One of the most gratifying outcomes from our preview screenings and focus groups for our documentary film – Finding Carlton – Uncovering the Story of Jazz in India is the post viewing discussion. Its fascinating to hear how people react to the story, align with characters, and connect with the larger issues that the film attempts to communicate. It makes it all worthwhile..
We are frequently asked “Is Jazz Alive in India? Is there a future for Jazz in the big cities of Bombay and Calcutta or Bangalore? Is there hope for young musicians ?”
We often choose to answer this with a rhetorical response that results in more discussion…and now we have chanced upon this message from a professional musician in Mumbai …Read and decide…. Continue reading
The Ellington band toured India in 1963 ..and their sound was heard by thousands of Indians..Among them a young guitarist in Madras (now Chennai).. In this video, Carlton tells the story of how he met Ellington.
The Ellington band arrived in India on September 21, 1963..After concerts in New Delhi, Hyderabad and Bangalore, the band arrived in Madras on Saturday 6th, October . On Sunday , the 7th ,the played at the Music Academy Auditorium, Madras. Ellington however was not with the band, he had taken ill in New Delhi, and stayed there recovering, while the band continued its tour.. So who was it who spoke to Carlton ? Billy Strayhorn ? or Harry Carney , the official deputy band leader ? (Strayhorn filled the Duke’s spot at the piano) ..Our opinion is that it was probably Carney, who as deputy, would have the authority to allow Carlton to sit in on the rehearsal.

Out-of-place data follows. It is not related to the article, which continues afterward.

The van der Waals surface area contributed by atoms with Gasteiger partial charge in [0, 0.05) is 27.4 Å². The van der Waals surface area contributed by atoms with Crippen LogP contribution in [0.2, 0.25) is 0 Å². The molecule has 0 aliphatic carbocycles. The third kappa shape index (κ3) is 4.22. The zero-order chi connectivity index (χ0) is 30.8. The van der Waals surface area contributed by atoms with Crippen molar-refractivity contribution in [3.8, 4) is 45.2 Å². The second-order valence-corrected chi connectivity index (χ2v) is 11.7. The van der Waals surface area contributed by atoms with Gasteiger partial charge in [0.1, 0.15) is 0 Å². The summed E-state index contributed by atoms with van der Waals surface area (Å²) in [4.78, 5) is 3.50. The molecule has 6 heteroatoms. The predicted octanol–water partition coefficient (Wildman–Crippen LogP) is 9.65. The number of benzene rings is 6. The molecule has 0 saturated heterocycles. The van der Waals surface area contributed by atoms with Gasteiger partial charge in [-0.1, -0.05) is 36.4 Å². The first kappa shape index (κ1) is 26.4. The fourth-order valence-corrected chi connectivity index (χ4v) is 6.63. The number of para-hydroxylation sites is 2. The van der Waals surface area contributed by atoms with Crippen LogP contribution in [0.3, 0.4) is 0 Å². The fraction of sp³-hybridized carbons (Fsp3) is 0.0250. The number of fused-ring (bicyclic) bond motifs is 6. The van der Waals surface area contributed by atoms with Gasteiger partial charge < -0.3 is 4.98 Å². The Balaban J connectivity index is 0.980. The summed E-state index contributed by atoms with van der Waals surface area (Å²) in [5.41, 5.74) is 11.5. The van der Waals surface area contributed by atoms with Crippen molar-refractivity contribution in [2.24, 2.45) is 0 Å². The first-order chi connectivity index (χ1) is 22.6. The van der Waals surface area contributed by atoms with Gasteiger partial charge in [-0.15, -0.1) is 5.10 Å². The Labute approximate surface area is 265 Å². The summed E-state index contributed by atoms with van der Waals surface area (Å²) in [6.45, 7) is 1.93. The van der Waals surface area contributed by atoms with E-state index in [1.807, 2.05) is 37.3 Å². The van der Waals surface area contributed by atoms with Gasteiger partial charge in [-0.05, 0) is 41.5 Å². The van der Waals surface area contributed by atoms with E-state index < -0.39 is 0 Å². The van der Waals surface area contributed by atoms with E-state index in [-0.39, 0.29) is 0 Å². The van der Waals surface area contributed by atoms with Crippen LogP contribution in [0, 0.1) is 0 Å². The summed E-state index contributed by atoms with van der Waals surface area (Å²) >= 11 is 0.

We dont know for sure, but in Carlton’s memory ..it was the Duke..and so it shall be for the purposes of this story !
The Indian Express, Madras , October 1963, accurately reported “ELLINGTONIANS STORM MADRAS” …and here is the review and some details of the band’s schedule Continue reading
We very much appreciate this article published in Rolling Stone India! What makes it special is that the writer is a dedicated, passionate and knowledgeable jazz fan..and indeed was once an aspiring clarinet player
Just a couple of minor corrections on our part..our Ad world days were a very long time ago..indeed we fled that world, with no regrets ..so the honcho status inaccurate clearly,is not deserved…and as for being a gigging NYC guitarist ..we love the notion…but sadly , again cannot claim that role… although we do get an occasional gig or two, they are usually low key and and our renumeration if any..is dinner and a tip jar !!